Twenty years ago, an experiment at Brookhaven National Lab produced some puzzling results that might point to new physics beyond our current understanding.
Just last week, Fermilab the product of a decade-long quest to verify that original Brookhaven result: they can now say with even more certainty that there is indeed a discrepancy between the measurement and our theoretical predictions based on current models of physics.
The experiment was a measurement of the so-called "muon g-2 factor." The muon — a subatomic particle which is, essentially, an electron, but 200 times heavier — has a magnetic moment, meaning this tiny particle can be thought of as a little bar magnet. Our current working theory of particle physics, called the Standard Model, predicts how strong this bar magnet should be. But that 20-year-old experiment measured a strength of the magnetic moment that wasn't consistent with the Standard Model theory prediction. Fermilab repeated the experiment with even more care and precision, by looking at how fast the muons' little bar magnets move like a spinning top when placed in a magnetic field. They were able to confirm that there is a 4.2-standard deviation discrepancy between their measurement and the current best theory predictions, meaning there is only a one-in-40,000 chance that the discrepancy is a statistical fluke.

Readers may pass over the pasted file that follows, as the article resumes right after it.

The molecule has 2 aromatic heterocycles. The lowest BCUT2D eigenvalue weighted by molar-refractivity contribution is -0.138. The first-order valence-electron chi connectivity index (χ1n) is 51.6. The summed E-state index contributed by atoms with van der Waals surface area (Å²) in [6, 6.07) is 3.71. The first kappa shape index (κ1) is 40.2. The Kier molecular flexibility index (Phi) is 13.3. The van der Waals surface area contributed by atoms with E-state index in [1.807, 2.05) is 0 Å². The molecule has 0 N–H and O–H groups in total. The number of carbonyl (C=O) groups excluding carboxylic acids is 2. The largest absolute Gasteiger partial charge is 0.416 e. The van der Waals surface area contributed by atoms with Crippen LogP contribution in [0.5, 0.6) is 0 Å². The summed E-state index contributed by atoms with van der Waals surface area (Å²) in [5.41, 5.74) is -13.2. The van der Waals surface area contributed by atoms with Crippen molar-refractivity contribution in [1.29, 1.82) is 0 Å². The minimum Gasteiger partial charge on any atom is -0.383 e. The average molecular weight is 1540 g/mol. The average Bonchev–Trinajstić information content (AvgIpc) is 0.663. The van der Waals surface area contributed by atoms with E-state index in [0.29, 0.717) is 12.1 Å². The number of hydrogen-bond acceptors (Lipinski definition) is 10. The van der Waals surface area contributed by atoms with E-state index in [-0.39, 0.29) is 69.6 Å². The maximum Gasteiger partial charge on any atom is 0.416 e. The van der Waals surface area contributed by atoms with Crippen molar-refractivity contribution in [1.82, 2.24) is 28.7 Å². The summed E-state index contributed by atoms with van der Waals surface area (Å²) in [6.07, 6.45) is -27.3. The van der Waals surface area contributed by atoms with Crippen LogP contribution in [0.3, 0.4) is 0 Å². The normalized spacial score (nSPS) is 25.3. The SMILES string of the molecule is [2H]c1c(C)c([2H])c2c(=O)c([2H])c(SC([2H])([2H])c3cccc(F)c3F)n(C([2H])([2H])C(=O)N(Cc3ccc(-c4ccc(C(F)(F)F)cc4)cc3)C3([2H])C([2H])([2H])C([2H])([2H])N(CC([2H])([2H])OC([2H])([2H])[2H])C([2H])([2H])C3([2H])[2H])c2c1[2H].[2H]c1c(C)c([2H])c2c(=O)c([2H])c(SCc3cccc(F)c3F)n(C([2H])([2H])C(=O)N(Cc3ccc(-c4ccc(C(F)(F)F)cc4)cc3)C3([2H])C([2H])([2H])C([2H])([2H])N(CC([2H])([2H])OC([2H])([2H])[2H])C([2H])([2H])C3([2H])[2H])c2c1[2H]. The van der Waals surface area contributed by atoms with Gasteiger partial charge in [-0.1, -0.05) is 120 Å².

This is exciting, because it could be a hint towards a new, more complete theory of physics that might answer many questions that the Standard Model hasn't been able to. But then again, there could just be an issue with the way that the muon's magnetic moment is being calculated, not a problem with the physics itself. Calculating the "g-2" (pronounced "g minus two") is extremely complicated, and not every method of calculation produces the same result. Last week, at the same time the new experimental value of the muon g-2 was announced, a using a new method was also announced — and this new theoretical value is actually much closer to the measured value thank previous calculations have been.
So while this is a very important step in particle physics, it's by no means the end of the story. The theorists will be hard at work trying to figure out why different calculations are giving different results, and the experimentalists will be hard at work with the analysis of even more data runs, reducing their uncertainty further. We can expect more exciting announcements from Fermilab in the years to come.